Powering Chicago Releases Guidance on How to Choose an Electrical Contractor

New e-book empowers facilities managers, developers, school districts and municipal leaders to confidently source safe, reliable contractors for their next project

CHICAGO, July 6, 2022 /PRNewswire/ — Whether looking to upgrade a facility to accommodate high-volume processing needs, reduce energy costs by installing renewable energy infrastructures or find a contractor for a long-term partnership, Powering Chicagothe voice of the unionized electrical industry in Chicago and Cook County, is introducing a new e-book titled “How To Choose Your Electrical Contractor.” The step-by-step guide walks facilities managers, general contractors, municipalities, school districts, and business owners through the factors to consider when choosing a qualified electrical contractor.

Developed with expert industry contributors, the e-book provides actionable suggestions that help readers identify project needs; measure a contractor’s quality and value; ensure contractors have the highest training and commitment to safety; and select a reliable contractor.

For example, the e-book instructs readers to first identify the specific needs of their projects because a contractor experienced in that kind of work will help ensure it is done efficiency and to standard. After needs have been identified, visit Powering Chicago’s Find a Contractor tool to search for qualified and experienced contractors.

The next step in finding a contractor is measuring quality and value. One key indicator of high-quality and cost-effective work is union affiliation. Whereas a base level of training doesn’t exist for non-unionized contractors, union apprentices trained at IN-Tech, the IBEW 134 / NECA Chicago Training Institute, go through 8,000 hours of combined classroom and on-the-job training and complete 200 -300 hours of safety-specific training during the five-year Department of Labor-approved program.

“Powering Chicago’s skilled union electrical contractors have the highest level of training and greatest commitment to safety,” said Elbert Walters III, executive director of Powering Chicago. “If you’re looking for an electrical contractor that will finish your job on time, on budget and above standard, look no further.”

Summarizing all the key points, the e-book includes a handy checklist of the dos and don’ts of choosing an electrical contractor:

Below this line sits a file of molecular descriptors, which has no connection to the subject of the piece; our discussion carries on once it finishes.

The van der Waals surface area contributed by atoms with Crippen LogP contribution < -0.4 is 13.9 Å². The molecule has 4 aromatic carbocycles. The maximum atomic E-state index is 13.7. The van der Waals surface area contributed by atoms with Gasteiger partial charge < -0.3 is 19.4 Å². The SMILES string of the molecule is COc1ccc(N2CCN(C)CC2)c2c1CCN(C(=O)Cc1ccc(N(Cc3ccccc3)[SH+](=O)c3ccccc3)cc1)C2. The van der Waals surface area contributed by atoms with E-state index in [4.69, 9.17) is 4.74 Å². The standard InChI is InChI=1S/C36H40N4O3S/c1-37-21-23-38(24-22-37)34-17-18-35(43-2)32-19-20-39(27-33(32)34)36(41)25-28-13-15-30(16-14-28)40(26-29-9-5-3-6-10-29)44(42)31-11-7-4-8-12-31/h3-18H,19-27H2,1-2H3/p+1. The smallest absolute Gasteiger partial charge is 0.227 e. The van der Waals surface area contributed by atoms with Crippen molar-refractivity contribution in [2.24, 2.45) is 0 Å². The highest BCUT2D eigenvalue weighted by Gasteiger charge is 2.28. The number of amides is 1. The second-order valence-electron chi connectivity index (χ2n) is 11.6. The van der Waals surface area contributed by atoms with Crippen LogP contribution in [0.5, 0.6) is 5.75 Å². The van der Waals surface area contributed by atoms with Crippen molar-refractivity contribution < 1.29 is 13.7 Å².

• To make sure the contractor is licensed and insured, ask for a copy of license and/or permit
  • Consider their pertinent training
  • Ask for their Experience Modification Rate (EMR) to gauge their commitment to safety
  • Consult peers for their recommendations
  • Consider third-party tools like the Better Business Bureau or Dun & Bradstreet
  • Vet the contractor with your local inspection departments
  • Consult the City of Chicago Building Department
  • Use the Powering Chicago Find a Contractor Tool


  • Choose a contractor on price alone
  • Ignore red flags (eg poor communication, tardiness, insistence on large deposits before a project begins etc.)

Along with input from Powering Chicago Executive Director Albert Waters IIIPowering Chicago thanks the following experts for their contributions to the e-book:

  • Mike ReynoldsSuperintendent, Midwest Interstate Electrical Construction Company.
  • David LongChief Executive Officer, National Electrical Contractor Association
  • Eric NixonPresident and CEO of Maron Electric Company
  • Ken BauwensPresident of Jamerson & Bauwens Electrical Contractors
  • Glen Brown, Sr. Facilities Manager in Chicago

To learn more, download the “How To Choose Your Electrical Contractor” e-book at info.poweringchicago.com/contractoreBook.

About Powering Chicago

Bringing together the International Brotherhood of Electrical Workers (IBEW) Local 134 electricians and the Electrical Contractors’ Association (ECA) of Chicago and Cook CountyPowering Chicago is an electrical industry labor-management partnership that invests in consistently better construction, better careers and better communities within the metro Chicago region. Employing the latest technology, its members are elevating industry performance through their commitment to safety, level of experience and reliability, while also investing in the future of skilled labor through an innovative apprenticeship program that is paving the way for the next generation of skilled electricians. For additional information, visit poweringchicago.com.

SOURCE Powering Chicago


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